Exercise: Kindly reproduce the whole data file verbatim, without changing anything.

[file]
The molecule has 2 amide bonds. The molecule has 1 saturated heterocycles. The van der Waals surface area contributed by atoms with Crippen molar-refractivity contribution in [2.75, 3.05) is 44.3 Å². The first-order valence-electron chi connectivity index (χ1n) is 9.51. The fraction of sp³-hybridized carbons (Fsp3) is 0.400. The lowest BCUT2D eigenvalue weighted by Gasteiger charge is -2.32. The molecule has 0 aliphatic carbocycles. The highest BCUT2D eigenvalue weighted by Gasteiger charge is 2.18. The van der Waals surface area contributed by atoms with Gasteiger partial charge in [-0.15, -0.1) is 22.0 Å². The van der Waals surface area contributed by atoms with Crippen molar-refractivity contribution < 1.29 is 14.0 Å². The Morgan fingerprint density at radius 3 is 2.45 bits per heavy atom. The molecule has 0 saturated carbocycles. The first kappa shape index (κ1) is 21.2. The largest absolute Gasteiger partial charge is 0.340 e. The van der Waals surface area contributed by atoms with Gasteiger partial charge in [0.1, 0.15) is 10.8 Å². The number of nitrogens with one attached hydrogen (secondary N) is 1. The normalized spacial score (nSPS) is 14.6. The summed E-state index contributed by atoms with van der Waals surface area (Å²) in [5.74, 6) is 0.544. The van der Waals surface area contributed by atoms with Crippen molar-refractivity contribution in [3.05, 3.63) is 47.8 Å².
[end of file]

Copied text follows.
The molecule has 2 amide bonds. The molecule has 1 saturated heterocycles. The van der Waals surface area contributed by atoms with Crippen molar-refractivity contribution in [2.75, 3.05) is 44.3 Å². The first-order valence-electron chi connectivity index (χ1n) is 9.51. The fraction of sp³-hybridized carbons (Fsp3) is 0.400. The lowest BCUT2D eigenvalue weighted by Gasteiger charge is -2.32. The molecule has 0 aliphatic carbocycles. The highest BCUT2D eigenvalue weighted by Gasteiger charge is 2.18. The van der Waals surface area contributed by atoms with Gasteiger partial charge in [-0.15, -0.1) is 22.0 Å². The van der Waals surface area contributed by atoms with Crippen molar-refractivity contribution < 1.29 is 14.0 Å². The Morgan fingerprint density at radius 3 is 2.45 bits per heavy atom. The molecule has 0 saturated carbocycles. The first kappa shape index (κ1) is 21.2. The largest absolute Gasteiger partial charge is 0.340 e. The van der Waals surface area contributed by atoms with Gasteiger partial charge in [0.1, 0.15) is 10.8 Å². The number of nitrogens with one attached hydrogen (secondary N) is 1. The normalized spacial score (nSPS) is 14.6. The summed E-state index contributed by atoms with van der Waals surface area (Å²) in [5.74, 6) is 0.544. The van der Waals surface area contributed by atoms with Crippen molar-refractivity contribution in [3.05, 3.63) is 47.8 Å².